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The medians test and the examination of the math test scores in Section reduce every observation of a coin toss. Specifically, the medians test judges every observation as being either above or below the pooled sample median. The actual magnitude of every observation is lost. It does not matter how far above or below the median an observation is. Does this seem like a tremendous loss of information? Rank methods meet this loss halfway: Instead of reducing all observations to binary above\below status, rank methods replace the actual observations with their order when the data is sorted.                                                                                                              To illustrate this method, consider the plant growth data from Table . All 20 of the pooled sample values are sorted in Table  from smallest to largest and identified as belonging to either the control or the treated groups. Each observation is also identified with its rank or order number, from 1 to 20 in terms of the pooled sampled. So, for example, the four smallest observation (ranked 1-4) are associated with the control group, and then the next two smallest observations (ranked 5 and 6) are in the treated group.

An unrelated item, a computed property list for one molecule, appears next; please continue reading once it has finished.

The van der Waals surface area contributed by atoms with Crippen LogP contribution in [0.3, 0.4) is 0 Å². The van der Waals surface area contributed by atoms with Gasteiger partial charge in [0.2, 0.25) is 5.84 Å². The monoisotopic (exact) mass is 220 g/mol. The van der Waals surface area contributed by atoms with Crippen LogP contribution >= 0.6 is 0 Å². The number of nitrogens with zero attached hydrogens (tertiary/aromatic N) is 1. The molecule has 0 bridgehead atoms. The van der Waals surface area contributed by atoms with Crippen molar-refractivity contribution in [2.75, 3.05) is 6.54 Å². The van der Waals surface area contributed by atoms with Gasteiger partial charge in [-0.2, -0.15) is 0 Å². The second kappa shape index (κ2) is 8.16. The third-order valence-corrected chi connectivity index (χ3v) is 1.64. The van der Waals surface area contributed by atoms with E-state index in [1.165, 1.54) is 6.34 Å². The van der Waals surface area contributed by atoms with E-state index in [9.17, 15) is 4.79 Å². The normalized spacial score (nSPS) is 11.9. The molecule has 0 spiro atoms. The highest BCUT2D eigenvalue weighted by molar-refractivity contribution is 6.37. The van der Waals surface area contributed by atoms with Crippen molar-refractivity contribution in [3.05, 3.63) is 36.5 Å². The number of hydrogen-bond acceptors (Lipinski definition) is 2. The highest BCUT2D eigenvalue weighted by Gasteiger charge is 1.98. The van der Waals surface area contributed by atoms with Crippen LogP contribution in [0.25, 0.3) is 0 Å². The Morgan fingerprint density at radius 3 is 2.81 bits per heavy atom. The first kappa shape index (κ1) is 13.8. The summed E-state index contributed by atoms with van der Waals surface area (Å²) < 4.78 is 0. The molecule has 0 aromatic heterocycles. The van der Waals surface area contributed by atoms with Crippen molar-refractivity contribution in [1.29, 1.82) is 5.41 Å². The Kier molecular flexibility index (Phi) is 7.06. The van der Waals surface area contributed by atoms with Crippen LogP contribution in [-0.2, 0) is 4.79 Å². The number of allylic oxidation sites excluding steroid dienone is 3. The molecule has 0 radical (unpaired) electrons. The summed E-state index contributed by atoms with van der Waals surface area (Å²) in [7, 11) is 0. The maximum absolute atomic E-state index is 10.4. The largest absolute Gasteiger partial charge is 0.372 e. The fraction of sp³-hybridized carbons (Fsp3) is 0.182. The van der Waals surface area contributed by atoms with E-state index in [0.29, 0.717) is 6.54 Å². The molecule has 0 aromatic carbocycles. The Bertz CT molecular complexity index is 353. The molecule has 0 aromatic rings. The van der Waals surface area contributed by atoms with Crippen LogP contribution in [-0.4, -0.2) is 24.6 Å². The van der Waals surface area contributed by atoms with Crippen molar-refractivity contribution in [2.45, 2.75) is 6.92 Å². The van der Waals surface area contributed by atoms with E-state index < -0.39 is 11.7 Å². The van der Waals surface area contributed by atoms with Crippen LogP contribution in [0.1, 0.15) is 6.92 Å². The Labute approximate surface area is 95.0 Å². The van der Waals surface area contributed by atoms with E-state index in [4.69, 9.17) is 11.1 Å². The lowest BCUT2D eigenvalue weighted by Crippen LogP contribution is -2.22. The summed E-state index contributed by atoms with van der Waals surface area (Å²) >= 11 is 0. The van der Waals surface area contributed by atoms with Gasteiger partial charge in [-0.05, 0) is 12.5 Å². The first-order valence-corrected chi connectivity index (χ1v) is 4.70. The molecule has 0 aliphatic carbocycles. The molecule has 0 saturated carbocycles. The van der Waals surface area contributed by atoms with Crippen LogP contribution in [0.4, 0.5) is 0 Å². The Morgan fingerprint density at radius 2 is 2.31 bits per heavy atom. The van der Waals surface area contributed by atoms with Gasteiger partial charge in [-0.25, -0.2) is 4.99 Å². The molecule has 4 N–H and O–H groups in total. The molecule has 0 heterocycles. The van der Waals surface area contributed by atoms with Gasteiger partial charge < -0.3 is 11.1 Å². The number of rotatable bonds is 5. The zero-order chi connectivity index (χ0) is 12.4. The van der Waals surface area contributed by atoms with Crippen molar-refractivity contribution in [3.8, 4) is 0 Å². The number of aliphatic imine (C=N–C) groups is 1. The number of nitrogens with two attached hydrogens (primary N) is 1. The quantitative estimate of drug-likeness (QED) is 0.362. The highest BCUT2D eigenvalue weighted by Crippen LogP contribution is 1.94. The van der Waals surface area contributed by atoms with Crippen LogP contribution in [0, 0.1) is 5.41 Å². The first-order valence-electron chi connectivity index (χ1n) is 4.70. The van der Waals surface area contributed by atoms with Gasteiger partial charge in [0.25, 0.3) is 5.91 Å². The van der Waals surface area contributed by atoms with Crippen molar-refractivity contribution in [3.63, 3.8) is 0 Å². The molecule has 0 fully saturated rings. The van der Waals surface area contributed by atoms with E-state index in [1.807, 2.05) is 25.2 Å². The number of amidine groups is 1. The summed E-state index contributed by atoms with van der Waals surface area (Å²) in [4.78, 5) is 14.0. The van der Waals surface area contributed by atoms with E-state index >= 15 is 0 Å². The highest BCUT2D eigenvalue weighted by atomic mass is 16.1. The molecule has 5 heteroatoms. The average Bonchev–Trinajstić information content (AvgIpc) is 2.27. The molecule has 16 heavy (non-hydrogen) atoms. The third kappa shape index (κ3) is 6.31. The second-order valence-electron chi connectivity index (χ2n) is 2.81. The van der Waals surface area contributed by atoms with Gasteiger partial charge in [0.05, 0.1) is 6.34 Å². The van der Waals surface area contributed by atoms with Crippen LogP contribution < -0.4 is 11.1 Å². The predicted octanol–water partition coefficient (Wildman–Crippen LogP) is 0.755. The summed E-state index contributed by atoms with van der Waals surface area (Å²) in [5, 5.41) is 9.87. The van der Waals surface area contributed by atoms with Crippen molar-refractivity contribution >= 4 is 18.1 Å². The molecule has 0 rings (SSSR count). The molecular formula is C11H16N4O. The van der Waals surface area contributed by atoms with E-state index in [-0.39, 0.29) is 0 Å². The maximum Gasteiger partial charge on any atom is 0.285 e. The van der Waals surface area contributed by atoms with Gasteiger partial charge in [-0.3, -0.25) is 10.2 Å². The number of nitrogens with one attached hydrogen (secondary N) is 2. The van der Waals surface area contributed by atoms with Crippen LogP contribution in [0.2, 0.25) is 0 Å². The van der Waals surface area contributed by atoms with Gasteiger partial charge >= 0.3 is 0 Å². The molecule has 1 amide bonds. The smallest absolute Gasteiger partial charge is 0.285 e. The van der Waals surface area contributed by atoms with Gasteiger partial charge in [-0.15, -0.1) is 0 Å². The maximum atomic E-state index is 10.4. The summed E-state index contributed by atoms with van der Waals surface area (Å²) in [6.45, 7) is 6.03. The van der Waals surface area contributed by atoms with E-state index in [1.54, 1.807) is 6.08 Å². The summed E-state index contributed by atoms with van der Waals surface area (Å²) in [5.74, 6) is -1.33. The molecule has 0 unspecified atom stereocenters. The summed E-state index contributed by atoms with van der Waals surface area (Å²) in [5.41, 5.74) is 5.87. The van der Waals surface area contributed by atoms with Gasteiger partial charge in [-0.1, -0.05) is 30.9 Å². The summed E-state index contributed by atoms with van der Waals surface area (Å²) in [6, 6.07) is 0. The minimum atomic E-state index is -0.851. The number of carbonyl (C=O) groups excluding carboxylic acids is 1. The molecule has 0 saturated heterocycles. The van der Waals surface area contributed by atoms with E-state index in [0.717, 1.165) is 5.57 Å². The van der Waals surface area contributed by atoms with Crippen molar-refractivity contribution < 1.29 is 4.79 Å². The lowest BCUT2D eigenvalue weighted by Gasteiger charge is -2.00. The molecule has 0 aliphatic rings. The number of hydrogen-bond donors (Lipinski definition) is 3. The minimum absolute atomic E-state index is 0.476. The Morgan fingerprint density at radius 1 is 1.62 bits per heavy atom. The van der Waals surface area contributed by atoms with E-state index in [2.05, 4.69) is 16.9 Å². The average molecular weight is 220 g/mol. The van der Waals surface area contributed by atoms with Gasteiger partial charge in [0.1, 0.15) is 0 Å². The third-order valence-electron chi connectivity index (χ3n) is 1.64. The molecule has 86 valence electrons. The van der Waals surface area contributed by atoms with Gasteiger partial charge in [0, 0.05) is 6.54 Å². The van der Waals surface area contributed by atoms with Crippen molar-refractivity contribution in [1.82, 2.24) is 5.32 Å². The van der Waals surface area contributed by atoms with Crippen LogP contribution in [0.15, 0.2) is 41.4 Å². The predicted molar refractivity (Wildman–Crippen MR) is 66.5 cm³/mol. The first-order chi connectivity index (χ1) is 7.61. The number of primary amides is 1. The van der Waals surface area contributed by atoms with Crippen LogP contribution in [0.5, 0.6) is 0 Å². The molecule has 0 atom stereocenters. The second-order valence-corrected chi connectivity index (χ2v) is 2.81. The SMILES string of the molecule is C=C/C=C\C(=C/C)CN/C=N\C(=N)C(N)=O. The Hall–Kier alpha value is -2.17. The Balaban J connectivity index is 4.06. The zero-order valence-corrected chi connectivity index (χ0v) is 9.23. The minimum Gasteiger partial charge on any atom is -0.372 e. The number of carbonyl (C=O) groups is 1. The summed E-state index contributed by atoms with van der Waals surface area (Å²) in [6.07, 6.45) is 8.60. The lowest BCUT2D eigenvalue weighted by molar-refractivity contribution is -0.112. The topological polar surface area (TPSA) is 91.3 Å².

In rank methods, we replace the observations by their ranks. A large observations achieves a high rank, unlike the medians test where all observations larger than the median are treated equally.   In Table , if  both the treated and the control plants had roughly the same means, then we would also expect these two samples to have roughly the same average rank values.                                           We will return to this example and the SAS program for the rank test in Section . Before we get to that, let us again illustrate the use of ranked data and show that this is a frequently used approach to describing data that is sometimes qualitative, rather than quantitative, in nature.